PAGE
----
Facebook CEO Mark Zuckerberg brushes off calls to break up his company

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facebook co-founder ceo mark zuckerger chris hughes

Facebook co-founder and CEO Mark Zuckerberg

 

Facebook co-founder and CEO Mark Zuckerberg dismissed calls from multiple parties for regulators to break up his company.

He said they have enough resources to invest billions of dollars in security every year.

In an interview with France 2, Zuckerberg reacted in specific to an op-ed written by Facebook co-founder Chris Hughes.

Hughes said Zuckerberg’s power and control is uncalled for and “un-American.”

He cited the company’s ineffective response to the spread of harmful, abusive content in Myanmar through the platform.

Joining the likes of US Sen. Elizabeth Warren, Hughes is calling for the Federal Trade Commission and other regulators to split Facebook into smaller companies.

“My main reaction is that what he’s proposing we do isn’t going to do anything to help,” Zuckerberg told France 2 on Friday.

In his op-ed in The New York Times, Hughes said his insights came following the 2016 presidential election.

Russians used Facebook to wage a deceptive propaganda movement leading to the elections. They also used the social network for the Cambridge Analytica data scandal.

Zuckerberg was in France to meet President Emmanuel Macron.

He reasoned that the size of his company benefits the security of democracy and its users.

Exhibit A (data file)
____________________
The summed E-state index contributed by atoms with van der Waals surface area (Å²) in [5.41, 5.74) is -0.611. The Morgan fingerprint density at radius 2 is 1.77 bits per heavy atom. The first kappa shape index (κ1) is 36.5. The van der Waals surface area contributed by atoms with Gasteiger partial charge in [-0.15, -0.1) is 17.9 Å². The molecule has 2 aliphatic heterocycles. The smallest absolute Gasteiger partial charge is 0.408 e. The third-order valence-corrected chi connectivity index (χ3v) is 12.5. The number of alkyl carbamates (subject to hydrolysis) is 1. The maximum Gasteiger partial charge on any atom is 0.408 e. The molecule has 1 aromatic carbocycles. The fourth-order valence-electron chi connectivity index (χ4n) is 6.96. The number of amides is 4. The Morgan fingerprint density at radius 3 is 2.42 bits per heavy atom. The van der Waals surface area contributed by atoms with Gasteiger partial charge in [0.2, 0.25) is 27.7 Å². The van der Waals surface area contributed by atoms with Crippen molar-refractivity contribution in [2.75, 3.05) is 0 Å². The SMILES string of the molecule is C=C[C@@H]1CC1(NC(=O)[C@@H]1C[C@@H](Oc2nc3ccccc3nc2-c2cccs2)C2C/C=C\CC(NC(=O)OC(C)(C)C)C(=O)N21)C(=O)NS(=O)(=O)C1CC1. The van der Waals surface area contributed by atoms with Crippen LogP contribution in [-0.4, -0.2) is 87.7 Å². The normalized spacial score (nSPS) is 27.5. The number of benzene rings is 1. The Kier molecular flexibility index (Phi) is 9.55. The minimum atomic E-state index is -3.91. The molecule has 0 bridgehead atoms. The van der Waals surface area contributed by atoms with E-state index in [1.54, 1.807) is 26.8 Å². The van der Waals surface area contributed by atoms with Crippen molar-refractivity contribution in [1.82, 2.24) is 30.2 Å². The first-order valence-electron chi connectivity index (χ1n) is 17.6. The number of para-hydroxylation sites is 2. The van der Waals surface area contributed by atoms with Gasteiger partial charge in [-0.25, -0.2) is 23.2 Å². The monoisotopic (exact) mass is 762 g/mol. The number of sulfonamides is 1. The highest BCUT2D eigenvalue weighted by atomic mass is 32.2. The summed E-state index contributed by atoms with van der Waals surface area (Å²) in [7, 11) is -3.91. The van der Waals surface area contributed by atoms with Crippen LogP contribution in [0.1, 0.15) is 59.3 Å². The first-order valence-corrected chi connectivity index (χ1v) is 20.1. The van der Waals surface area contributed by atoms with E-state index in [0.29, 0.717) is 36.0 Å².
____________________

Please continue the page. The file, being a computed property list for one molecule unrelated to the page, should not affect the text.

“If what you care about is democracy and elections, then you want a company like us to invest billions of dollars a year, like we are, in building up really advanced tools to fight election interference,” Zuckerberg said.

“Our budget for safety this year is bigger than the whole revenue of our company was when we went public earlier this decade. A lot of that is because we’ve been able to build a successful business that can now support that,” he added.

Facebook is facing scrutiny from foreign and local regulators and politicians for its alleged misuse of data privacy.

The FTC started investigating Facebook after the Cambridge Analytica data scandal.

The government regulator is probing if Facebook violated a 2011 agreement to gain explicit consent from its users for sharing their data.

Facebook revealed a $3 billion charge due to the FTC inquiry and projected the final charge to reach $5 billion.

Presidential hopeful Sen. Elizabeth Warren proposed in March to enforce changes on the tech industry.

She proposes to break up big tech companies such as Amazon, Facebook and Google.

“Facebook is the perfect case on which to reverse course, precisely because Facebook makes its money from targeted advertising, meaning users do not pay to use the service. But it is not actually free, and it certainly isn’t harmless,” Hughes said, warning Google and Amazon for their business model.

“Facebook accepts that with success comes accountability. But you don’t enforce accountability by calling for the breakup of a successful American company. Accountability of tech companies can only be achieved through the painstaking introduction of new rules for the internet. That is exactly what Mark Zuckerberg has called for. Indeed, he is meeting Government leaders this week to further that work,” Nick Clegg, Facebook VP of Global Affairs and Communications, said in a statement.


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Author: Francis Rey

Francis is a voracious reader and prolific writer. His work appears on SocialBarrel.com and several other websites, covering social media, technology and other niches.

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